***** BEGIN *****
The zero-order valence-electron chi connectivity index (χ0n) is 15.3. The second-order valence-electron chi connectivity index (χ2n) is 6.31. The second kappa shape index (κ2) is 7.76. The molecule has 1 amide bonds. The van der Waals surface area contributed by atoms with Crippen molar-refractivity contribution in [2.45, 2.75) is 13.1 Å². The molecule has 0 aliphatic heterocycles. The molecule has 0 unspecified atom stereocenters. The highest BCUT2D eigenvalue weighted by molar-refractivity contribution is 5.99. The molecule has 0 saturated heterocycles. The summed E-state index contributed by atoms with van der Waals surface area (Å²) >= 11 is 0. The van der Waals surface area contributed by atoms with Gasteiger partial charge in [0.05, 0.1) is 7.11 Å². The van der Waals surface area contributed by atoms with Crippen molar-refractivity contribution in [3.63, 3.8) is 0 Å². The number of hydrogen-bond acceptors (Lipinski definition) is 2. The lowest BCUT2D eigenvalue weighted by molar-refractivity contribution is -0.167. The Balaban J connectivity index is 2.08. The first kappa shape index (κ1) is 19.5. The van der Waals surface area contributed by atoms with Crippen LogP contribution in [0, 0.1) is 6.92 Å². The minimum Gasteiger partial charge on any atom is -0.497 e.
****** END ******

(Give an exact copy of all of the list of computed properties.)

The zero-order valence-electron chi connectivity index (χ0n) is 15.3. The second-order valence-electron chi connectivity index (χ2n) is 6.31. The second kappa shape index (κ2) is 7.76. The molecule has 1 amide bonds. The van der Waals surface area contributed by atoms with Crippen molar-refractivity contribution in [2.45, 2.75) is 13.1 Å². The molecule has 0 aliphatic heterocycles. The molecule has 0 unspecified atom stereocenters. The highest BCUT2D eigenvalue weighted by molar-refractivity contribution is 5.99. The molecule has 0 saturated heterocycles. The summed E-state index contributed by atoms with van der Waals surface area (Å²) >= 11 is 0. The van der Waals surface area contributed by atoms with Gasteiger partial charge in [0.05, 0.1) is 7.11 Å². The van der Waals surface area contributed by atoms with Crippen molar-refractivity contribution in [3.63, 3.8) is 0 Å². The number of hydrogen-bond acceptors (Lipinski definition) is 2. The lowest BCUT2D eigenvalue weighted by molar-refractivity contribution is -0.167. The Balaban J connectivity index is 2.08. The first kappa shape index (κ1) is 19.5. The van der Waals surface area contributed by atoms with Crippen LogP contribution in [0, 0.1) is 6.92 Å². The minimum Gasteiger partial charge on any atom is -0.497 e.